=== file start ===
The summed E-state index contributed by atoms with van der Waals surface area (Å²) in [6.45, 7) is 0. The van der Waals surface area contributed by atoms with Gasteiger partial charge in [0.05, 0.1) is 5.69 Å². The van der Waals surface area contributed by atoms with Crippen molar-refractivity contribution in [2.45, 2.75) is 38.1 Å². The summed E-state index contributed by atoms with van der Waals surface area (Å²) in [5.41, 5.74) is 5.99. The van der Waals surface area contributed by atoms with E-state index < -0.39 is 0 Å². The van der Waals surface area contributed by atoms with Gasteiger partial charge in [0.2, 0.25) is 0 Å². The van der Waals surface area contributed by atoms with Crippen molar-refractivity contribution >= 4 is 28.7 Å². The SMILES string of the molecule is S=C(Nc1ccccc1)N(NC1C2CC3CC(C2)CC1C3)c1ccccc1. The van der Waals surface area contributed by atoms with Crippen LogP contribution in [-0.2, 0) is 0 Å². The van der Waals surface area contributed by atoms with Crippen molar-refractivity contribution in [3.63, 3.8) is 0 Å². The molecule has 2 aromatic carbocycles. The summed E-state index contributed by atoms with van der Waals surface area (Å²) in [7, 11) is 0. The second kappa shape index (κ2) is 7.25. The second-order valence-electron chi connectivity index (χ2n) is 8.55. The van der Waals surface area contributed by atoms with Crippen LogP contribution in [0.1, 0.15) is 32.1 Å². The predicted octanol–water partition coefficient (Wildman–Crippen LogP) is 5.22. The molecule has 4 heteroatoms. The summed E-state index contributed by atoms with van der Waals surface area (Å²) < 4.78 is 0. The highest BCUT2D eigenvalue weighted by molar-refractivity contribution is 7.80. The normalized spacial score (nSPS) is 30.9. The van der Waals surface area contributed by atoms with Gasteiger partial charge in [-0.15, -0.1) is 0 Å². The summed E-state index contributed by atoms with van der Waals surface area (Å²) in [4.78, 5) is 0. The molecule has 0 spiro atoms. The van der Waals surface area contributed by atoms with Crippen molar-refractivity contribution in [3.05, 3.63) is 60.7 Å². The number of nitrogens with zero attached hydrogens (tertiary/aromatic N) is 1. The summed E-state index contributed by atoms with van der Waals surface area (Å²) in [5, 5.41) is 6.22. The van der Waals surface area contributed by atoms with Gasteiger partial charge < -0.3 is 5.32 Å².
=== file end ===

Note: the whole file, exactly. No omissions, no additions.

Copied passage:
The summed E-state index contributed by atoms with van der Waals surface area (Å²) in [6.45, 7) is 0. The van der Waals surface area contributed by atoms with Gasteiger partial charge in [0.05, 0.1) is 5.69 Å². The van der Waals surface area contributed by atoms with Crippen molar-refractivity contribution in [2.45, 2.75) is 38.1 Å². The summed E-state index contributed by atoms with van der Waals surface area (Å²) in [5.41, 5.74) is 5.99. The van der Waals surface area contributed by atoms with E-state index < -0.39 is 0 Å². The van der Waals surface area contributed by atoms with Gasteiger partial charge in [0.2, 0.25) is 0 Å². The van der Waals surface area contributed by atoms with Crippen molar-refractivity contribution >= 4 is 28.7 Å². The SMILES string of the molecule is S=C(Nc1ccccc1)N(NC1C2CC3CC(C2)CC1C3)c1ccccc1. The van der Waals surface area contributed by atoms with Crippen LogP contribution in [-0.2, 0) is 0 Å². The van der Waals surface area contributed by atoms with Crippen molar-refractivity contribution in [3.63, 3.8) is 0 Å². The molecule has 2 aromatic carbocycles. The summed E-state index contributed by atoms with van der Waals surface area (Å²) in [7, 11) is 0. The second kappa shape index (κ2) is 7.25. The second-order valence-electron chi connectivity index (χ2n) is 8.55. The van der Waals surface area contributed by atoms with Crippen LogP contribution in [0.1, 0.15) is 32.1 Å². The predicted octanol–water partition coefficient (Wildman–Crippen LogP) is 5.22. The molecule has 4 heteroatoms. The summed E-state index contributed by atoms with van der Waals surface area (Å²) < 4.78 is 0. The highest BCUT2D eigenvalue weighted by molar-refractivity contribution is 7.80. The normalized spacial score (nSPS) is 30.9. The van der Waals surface area contributed by atoms with Gasteiger partial charge in [-0.15, -0.1) is 0 Å². The summed E-state index contributed by atoms with van der Waals surface area (Å²) in [4.78, 5) is 0. The molecule has 0 spiro atoms. The van der Waals surface area contributed by atoms with Crippen molar-refractivity contribution in [3.05, 3.63) is 60.7 Å². The number of nitrogens with zero attached hydrogens (tertiary/aromatic N) is 1. The summed E-state index contributed by atoms with van der Waals surface area (Å²) in [5, 5.41) is 6.22. The van der Waals surface area contributed by atoms with Gasteiger partial charge < -0.3 is 5.32 Å².